Law Firms | Law

Law Firms

Working as a solicitor at a law firm has long been the traditional starting point in the career paths of many law graduates.

Law firms come in a variety of shapes and sizes. Some firms have incorporated, although the majority are still partnerships. More recently, a new breed of law firm - collectively called “NewLaw” - have entered the legal landscape.

Law firms include:

  • general practices - both city and suburban - which undertake a mix of legal work such as property, wills and estates, tax, family and criminal law;
  • specialist boutique firms - which offer specialist legal services in a specific field, such as construction, information technology, family, criminal and employment/industrial relations law, to name a few; 
  • the larger city commercial firms - both national and international - which offer legal services across a range of practice areas, such as banking and finance, corporate and commercial law, local government and environmental law, intellectual property, information technology, competition law, dispute resolution, construction and infrastructure etc;
  • NewLaw - the start-ups of the legal world. These are often very niche businesses blending technology with process-driven solutions and pricing strategies. Although still in their infancy, NewLaw firms range from secondment models, legal process outsourcers, on-line lawyer registries or quoting services, tech-driven businesses through to full-service law firms that prioritise flexible arrangements and innovative pricing.
    LegalVision's White Paper - Transforming the Legal Landscape: the NewLaw Philosophy - provides an interesting introduction to NewLaw and some of the key trends that are driving innovation in the legal industry, including the use of technology and alternative methods for the delivery of legal services. 

A successful career in private practice generally culminates in promotion to partnership or a directorship with the firm.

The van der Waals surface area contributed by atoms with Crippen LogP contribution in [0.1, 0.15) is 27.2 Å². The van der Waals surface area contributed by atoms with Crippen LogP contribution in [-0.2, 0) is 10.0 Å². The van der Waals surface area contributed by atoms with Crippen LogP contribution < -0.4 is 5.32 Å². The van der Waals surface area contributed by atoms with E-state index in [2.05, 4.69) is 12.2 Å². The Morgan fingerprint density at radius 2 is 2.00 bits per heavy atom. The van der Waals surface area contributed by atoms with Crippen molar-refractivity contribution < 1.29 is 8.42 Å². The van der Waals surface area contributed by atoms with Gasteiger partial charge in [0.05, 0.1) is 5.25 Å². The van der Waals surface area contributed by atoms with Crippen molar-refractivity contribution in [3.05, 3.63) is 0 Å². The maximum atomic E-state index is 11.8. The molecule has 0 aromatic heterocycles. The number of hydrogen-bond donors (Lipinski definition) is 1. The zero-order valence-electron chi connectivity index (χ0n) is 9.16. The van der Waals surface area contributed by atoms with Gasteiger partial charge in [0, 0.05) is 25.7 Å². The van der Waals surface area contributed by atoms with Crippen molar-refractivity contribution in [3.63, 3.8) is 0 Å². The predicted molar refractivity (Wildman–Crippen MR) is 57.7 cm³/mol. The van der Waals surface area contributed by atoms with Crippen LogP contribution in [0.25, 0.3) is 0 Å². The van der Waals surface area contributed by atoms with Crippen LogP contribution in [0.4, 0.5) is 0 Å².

The experience gained in private practice can also serve as a valuable stepping-stone to a career in-house, at the Bar or in a range of senior commercial, strategic and management roles.

Alumni Story

Law FirmsLyndon Goddard (BInSt/LLB (Hons) ’13)
I’m currently a law graduate at King & Wood Mallesons, and started in February 2016.

What does a typical day in the job involve for you? I’m currently rotating through the M&A practice group, and so a lot of my work relates to commercial contracts and corporate governance. My tasks might include preparing transaction documents, reviewing company policies, conducting legal research or verifying the compliance of a proposed agreement with relevant legislation. Particularly since I did not have a background in corporate issues, it has been a great learning experience for me so far. Additionally, as part of the KWM graduate program, I am attending training sessions and completing my PLT coursework.

What route did you undertake to get this role? I did a clerkship at KWM in 2013, and then worked for two years as the tipstaff for Justice Emmett on the NSW Court of Appeal in 2014 and 2015, before returning to the firm this year. More generally, while at UNSW, I participated in a range of extra-curricular activities, such as mooting (in various forms, including Jessup), UNSW Law Journal, Model UN, UNSW LawSoc administration, the Gilbert+Tobin Centre internship, and research assistant work.

How do you think your UNSW Law degree has equipped you for your role? I think my UNSW Law degree equipped me with both technical competence and an ability to apply the law to non-textbook situations. I’ve also particularly benefited from the legal research skills I learned via the mooting competitions.

What advice would you give to UNSW Law students who are hoping to pursue your chosen career path? If you want to work in a large corporate law firm, academic performance is very important. Overall, the best advice I can give is to do as well as you can in the subjects that interest you – not subjects that you have chosen for their perceived career merit or, even worse, subjects that you think will provide an easy path to high marks. Having a selection of extra-curricular activities to your name helps too.